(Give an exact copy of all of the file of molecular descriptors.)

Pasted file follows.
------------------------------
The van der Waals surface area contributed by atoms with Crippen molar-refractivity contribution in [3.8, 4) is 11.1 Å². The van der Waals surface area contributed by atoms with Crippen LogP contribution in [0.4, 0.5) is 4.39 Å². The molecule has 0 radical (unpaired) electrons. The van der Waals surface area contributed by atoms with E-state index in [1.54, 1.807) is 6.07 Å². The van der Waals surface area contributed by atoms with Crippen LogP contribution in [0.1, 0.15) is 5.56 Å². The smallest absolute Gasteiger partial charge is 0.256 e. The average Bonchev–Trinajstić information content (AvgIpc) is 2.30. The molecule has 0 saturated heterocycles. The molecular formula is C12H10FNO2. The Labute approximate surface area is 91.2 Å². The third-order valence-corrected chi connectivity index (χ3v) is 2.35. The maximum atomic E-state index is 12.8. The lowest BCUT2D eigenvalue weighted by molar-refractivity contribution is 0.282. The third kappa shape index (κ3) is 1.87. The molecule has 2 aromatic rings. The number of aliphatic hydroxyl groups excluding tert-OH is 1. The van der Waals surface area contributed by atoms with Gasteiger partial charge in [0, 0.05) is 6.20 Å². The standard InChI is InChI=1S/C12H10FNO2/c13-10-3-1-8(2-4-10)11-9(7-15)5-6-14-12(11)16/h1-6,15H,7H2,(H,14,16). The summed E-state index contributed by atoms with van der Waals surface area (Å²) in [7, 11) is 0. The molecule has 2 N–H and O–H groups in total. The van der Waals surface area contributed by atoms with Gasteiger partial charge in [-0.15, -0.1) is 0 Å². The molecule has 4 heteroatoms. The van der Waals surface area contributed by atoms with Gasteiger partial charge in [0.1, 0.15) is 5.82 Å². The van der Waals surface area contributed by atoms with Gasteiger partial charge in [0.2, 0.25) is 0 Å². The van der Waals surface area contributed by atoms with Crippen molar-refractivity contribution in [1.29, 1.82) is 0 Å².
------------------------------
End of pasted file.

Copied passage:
The van der Waals surface area contributed by atoms with Crippen molar-refractivity contribution in [3.8, 4) is 11.1 Å². The van der Waals surface area contributed by atoms with Crippen LogP contribution in [0.4, 0.5) is 4.39 Å². The molecule has 0 radical (unpaired) electrons. The van der Waals surface area contributed by atoms with E-state index in [1.54, 1.807) is 6.07 Å². The van der Waals surface area contributed by atoms with Crippen LogP contribution in [0.1, 0.15) is 5.56 Å². The smallest absolute Gasteiger partial charge is 0.256 e. The average Bonchev–Trinajstić information content (AvgIpc) is 2.30. The molecule has 0 saturated heterocycles. The molecular formula is C12H10FNO2. The Labute approximate surface area is 91.2 Å². The third-order valence-corrected chi connectivity index (χ3v) is 2.35. The maximum atomic E-state index is 12.8. The lowest BCUT2D eigenvalue weighted by molar-refractivity contribution is 0.282. The third kappa shape index (κ3) is 1.87. The molecule has 2 aromatic rings. The number of aliphatic hydroxyl groups excluding tert-OH is 1. The van der Waals surface area contributed by atoms with Gasteiger partial charge in [0, 0.05) is 6.20 Å². The standard InChI is InChI=1S/C12H10FNO2/c13-10-3-1-8(2-4-10)11-9(7-15)5-6-14-12(11)16/h1-6,15H,7H2,(H,14,16). The summed E-state index contributed by atoms with van der Waals surface area (Å²) in [7, 11) is 0. The molecule has 2 N–H and O–H groups in total. The van der Waals surface area contributed by atoms with Gasteiger partial charge in [-0.15, -0.1) is 0 Å². The molecule has 4 heteroatoms. The van der Waals surface area contributed by atoms with Gasteiger partial charge in [0.1, 0.15) is 5.82 Å². The van der Waals surface area contributed by atoms with Gasteiger partial charge in [0.2, 0.25) is 0 Å². The van der Waals surface area contributed by atoms with Crippen molar-refractivity contribution in [1.29, 1.82) is 0 Å².